Look at the figures for UK exports. They are indeed very large. Does this mean that only the UK is vulnerable to trade disruption? You might think that, until you realize that for many countries the proportion of UK exports that is consumed there is actually smaller than what is reexported to other countries. That is true for the Netherlands, Ireland, Belgium, Luxembourg. In Germany, Sweden and Denmark the percentage of “reexports” is still very high, around one third of total imports from the UK.
To help us switch our way of seeing (Brexit observers could do worse than refresh on John Berger’s book with that title), consider that some firms may be even tempted to move some of their activities from the continent to the UK. Why? Because trade disruptions are multiplied when they affect entire production chains rather than simply finished goods. In the brave new world of the transnational factory floor, Brexit will mean that suddenly a wall has been built right through the middle of the factory.
Companies will want to avoid being cut in half by moving most or all of their activities to one side of the wall, and if a very large percentage of the supply chain is in the UK, they might well move there. This logic explains why Nissan has decided to boost production in the UK and raise the share of parts for its Sunderland plant sourced in the country to around 80% from the current 40%.
We simply do not yet know how many of the components and inputs sourced in the UK are really critical, how many cannot feasibly be obtained elsewhere. Given enough time and additional cost, a solution will normally be found. There will be exceptions in technology and machinery. And then there is the one big exception that should have us all worried.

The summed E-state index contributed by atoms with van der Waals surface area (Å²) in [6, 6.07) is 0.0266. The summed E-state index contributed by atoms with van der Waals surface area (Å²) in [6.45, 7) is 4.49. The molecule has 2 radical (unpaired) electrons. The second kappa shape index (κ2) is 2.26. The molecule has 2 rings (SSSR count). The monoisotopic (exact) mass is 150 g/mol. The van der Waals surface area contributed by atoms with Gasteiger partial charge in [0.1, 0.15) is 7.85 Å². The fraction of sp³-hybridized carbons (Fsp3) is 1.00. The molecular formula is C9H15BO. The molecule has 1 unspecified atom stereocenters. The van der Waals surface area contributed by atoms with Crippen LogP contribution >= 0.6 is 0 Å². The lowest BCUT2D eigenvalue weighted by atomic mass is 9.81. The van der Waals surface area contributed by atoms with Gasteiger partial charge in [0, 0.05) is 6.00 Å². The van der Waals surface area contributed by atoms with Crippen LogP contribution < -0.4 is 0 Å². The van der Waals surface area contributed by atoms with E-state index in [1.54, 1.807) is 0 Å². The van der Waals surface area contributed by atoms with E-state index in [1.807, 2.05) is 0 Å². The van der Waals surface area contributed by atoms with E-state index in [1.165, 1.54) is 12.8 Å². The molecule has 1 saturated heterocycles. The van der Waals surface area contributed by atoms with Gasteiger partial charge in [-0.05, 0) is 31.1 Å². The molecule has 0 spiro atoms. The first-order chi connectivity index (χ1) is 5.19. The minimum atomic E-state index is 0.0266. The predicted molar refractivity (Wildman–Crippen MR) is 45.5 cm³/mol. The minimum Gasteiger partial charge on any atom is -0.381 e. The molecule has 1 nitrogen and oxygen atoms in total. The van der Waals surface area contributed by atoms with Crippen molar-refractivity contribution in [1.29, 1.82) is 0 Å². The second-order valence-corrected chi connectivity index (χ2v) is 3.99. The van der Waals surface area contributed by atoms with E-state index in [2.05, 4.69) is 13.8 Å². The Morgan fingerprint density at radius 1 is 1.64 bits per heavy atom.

The hedging markets that operate within the European Union are principally run out of the United Kingdom. More than three quarters of derivative transactions are based in London and these are not just about clearing; they are actual transactions. Hedging is one of those rare inputs that cuts across every industry and replacing it is a much more delicate process than replacing a machinery component.
If companies across the channel can no longer transact those activities with their London counterparties, it will suddenly become very difficult to find essential products to manage their balance sheets. What is more, these are contracts, not physical goods — so, in the absence of a blanket solution, each contract will need to be individually assessed to determine if elements to be performed constitute a regulated activity under the new regime determining economic relations between the two sides. Every business and every value chain will be affected in some measure. That would be the Brexit shock to outshine all others.
By Bruno Maçães is a Senior Advisor at Flint Global and a former Minister for Europe in the Portuguese government from 2013 until 2015.
The views expressed in this analysis post are those of the authors and not necessarily those of the UK in a Changing Europe initiative.